What High Design Can Do For Neglected Black Consumers

With Bevel, a high-end shaving kit, Walker & Company aims to bring topflight design to products geared toward black men and women. And that’s only the beginning.

Tristan Walker dreaded his trips to CVS. As a 29-year-old African American, Walker felt few of the products on his shopping list were created with him in mind, especially when it came to personal care. “I remember having to go to the ‘ethnic’ aisle, which isn’t really an aisle, and then having to reach down to the bottom shelf for a package that’s dirty, with a photo on the front of like a 65-year-old black man in a towel drinking gin,” Walker recalls with a snort. “That entire second-class-citizen experience is just wrong.”


Fed up, Walker launched Walker & Company in December, a consumer packaged goods (CPG) startup specializing in products for people of color. Walker & Company has raised $2.4 million from VC firms including Andreessen Horowitz and Upfront Ventures, and recently launched its first product, Bevel, a high-end shaving kit that feels more fit for an Apple Store than the bottom shelf of a bodega. For Walker, the former head of business development at Foursquare, it’s just the first of many products on the horizon that will finally bring topflight consumer experiences to minorities, who may feel neglected by the Procter & Gambles or Johnson & Johnsons of the world. “The CPG companies have really failed this demographic on design,” Walker explains from his company’s headquarters in downtown Palo Alto.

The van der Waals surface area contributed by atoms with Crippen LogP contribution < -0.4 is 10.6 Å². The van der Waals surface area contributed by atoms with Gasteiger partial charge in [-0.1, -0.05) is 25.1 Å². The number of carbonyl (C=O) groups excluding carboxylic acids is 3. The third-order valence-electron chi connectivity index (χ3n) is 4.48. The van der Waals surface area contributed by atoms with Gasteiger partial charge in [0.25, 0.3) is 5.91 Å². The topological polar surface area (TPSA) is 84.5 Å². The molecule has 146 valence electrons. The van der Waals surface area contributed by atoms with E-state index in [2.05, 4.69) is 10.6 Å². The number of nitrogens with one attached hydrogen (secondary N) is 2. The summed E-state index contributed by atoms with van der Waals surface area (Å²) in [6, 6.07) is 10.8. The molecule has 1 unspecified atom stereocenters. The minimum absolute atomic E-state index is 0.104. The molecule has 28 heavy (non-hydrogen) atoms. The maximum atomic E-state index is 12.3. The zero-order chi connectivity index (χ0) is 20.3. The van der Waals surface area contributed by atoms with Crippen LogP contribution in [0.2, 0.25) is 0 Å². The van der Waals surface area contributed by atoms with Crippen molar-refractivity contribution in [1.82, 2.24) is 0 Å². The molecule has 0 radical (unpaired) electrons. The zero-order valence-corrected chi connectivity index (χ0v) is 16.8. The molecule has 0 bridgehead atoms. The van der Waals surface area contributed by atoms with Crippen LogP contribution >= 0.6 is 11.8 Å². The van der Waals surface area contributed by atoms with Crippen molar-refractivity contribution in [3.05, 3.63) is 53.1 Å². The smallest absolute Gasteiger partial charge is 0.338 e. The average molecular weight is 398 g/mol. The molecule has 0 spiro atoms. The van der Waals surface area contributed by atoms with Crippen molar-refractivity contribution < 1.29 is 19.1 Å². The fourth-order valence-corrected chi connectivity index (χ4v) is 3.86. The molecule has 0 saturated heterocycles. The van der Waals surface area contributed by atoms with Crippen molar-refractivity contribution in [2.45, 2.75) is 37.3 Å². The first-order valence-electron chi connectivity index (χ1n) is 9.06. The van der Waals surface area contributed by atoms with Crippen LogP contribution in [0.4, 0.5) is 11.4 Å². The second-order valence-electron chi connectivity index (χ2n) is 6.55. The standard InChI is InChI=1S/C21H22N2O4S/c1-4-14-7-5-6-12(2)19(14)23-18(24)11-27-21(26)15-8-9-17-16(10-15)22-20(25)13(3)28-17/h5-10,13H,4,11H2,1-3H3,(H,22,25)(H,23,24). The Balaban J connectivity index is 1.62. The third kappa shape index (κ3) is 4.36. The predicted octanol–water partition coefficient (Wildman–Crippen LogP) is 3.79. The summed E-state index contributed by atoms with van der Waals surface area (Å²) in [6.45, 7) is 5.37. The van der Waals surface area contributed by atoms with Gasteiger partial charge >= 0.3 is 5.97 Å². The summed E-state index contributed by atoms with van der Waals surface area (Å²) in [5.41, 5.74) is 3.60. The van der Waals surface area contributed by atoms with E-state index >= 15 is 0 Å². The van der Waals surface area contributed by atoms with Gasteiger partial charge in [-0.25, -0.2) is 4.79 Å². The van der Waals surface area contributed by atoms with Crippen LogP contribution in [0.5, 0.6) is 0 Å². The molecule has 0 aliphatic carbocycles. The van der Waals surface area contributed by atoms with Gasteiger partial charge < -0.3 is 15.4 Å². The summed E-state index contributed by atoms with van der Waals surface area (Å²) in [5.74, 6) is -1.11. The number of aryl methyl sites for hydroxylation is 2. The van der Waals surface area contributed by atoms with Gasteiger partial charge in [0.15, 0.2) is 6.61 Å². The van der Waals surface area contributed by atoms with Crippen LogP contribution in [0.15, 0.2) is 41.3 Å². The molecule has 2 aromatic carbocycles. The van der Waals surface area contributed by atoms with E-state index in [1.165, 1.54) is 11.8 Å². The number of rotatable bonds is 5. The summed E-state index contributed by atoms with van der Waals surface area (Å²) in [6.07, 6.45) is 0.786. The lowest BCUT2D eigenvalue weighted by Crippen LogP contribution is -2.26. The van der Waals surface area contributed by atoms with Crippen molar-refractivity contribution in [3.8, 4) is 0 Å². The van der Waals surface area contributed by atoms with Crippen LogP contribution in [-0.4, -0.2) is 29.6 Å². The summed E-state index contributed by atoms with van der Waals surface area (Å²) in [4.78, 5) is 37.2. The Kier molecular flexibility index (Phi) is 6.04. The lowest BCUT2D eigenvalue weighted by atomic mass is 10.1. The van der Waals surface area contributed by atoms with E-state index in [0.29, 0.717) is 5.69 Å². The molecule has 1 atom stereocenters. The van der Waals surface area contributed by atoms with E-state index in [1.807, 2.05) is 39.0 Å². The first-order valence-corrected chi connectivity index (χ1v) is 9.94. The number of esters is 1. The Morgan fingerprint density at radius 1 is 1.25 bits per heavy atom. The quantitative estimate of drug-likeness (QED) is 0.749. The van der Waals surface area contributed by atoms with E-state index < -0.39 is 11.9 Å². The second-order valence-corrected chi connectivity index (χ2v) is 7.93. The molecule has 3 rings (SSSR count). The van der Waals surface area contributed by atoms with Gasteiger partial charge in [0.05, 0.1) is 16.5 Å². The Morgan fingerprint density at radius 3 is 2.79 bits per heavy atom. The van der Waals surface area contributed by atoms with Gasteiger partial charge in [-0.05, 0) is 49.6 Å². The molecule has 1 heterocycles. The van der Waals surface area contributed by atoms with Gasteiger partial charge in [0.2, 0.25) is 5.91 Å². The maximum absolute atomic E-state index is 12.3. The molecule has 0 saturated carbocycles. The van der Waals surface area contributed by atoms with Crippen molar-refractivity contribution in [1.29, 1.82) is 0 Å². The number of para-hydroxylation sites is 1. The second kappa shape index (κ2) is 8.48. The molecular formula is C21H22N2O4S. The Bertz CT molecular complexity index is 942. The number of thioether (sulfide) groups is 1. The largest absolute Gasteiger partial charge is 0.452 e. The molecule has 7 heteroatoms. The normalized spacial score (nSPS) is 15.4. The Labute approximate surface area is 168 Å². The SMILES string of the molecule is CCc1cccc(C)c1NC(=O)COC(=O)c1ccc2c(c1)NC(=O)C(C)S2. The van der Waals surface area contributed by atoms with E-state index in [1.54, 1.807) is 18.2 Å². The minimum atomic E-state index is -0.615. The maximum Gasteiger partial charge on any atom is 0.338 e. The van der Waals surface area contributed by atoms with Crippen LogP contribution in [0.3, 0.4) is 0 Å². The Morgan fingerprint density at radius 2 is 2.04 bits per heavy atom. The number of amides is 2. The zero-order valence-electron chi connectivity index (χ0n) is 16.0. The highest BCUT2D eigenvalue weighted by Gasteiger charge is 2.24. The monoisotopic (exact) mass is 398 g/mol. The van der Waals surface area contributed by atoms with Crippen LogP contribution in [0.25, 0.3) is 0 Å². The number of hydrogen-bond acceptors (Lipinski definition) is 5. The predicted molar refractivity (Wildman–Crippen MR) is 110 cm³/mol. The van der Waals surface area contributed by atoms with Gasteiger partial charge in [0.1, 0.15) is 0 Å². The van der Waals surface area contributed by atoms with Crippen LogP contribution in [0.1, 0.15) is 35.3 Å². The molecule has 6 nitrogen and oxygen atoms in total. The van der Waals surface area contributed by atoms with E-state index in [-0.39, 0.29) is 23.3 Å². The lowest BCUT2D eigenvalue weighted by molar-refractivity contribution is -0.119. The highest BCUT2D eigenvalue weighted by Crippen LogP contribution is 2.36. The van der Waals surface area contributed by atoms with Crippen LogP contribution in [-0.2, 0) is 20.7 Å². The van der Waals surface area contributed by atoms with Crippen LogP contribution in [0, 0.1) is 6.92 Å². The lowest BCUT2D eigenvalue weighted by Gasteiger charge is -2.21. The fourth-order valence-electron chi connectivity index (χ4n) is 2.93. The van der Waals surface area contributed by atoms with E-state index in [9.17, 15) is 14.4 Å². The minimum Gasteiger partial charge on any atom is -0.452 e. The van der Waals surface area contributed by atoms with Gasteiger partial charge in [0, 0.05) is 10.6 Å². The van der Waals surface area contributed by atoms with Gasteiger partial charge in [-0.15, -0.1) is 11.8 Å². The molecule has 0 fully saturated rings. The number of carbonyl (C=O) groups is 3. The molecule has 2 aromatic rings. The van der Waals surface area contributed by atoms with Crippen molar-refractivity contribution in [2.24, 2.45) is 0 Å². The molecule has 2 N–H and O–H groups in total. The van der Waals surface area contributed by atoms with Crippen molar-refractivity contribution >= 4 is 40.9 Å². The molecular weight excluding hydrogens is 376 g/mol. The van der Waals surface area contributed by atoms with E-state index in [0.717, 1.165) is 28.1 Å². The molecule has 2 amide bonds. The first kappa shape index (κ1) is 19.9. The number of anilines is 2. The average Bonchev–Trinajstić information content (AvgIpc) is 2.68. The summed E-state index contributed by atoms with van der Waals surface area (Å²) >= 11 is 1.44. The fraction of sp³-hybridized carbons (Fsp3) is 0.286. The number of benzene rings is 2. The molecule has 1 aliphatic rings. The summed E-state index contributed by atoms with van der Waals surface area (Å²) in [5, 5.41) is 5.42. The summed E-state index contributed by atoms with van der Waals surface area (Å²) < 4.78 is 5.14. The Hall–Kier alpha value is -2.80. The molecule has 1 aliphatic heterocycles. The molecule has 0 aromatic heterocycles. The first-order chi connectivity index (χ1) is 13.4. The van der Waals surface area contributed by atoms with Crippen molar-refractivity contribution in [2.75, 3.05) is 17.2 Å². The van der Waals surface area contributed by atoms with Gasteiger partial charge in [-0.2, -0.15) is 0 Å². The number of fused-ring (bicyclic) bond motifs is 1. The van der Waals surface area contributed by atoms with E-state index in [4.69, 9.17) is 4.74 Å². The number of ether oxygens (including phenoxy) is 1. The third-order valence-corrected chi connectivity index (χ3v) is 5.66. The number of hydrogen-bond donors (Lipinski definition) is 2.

With Bevel, Walker wanted to solve a frustrating problem he’s been dealing with for more than a decade: razor bumps. Walker cites data showing how up to 80% of black men (and 30% of everyone else) experience skin irritation, whether from electric clippers, multi-blade razors, or depilatory creams with chemicals that leave your face burning. So he partnered with Bone & Black last May, a design startup based in New York City, to craft a single-blade safety razor that reduces discomfort caused by clippers or multiple blades, which can pull or tug at hair from under the skin. The razor is made of brass, which gives the handle a solid heft and nice balance, and features wings on either side of the blade for safer removal. “It’s a product we want to last, as opposed to those razors you throw away after a month,” says Bone & Black creative partner Gregory Germe, a veteran of Ideo.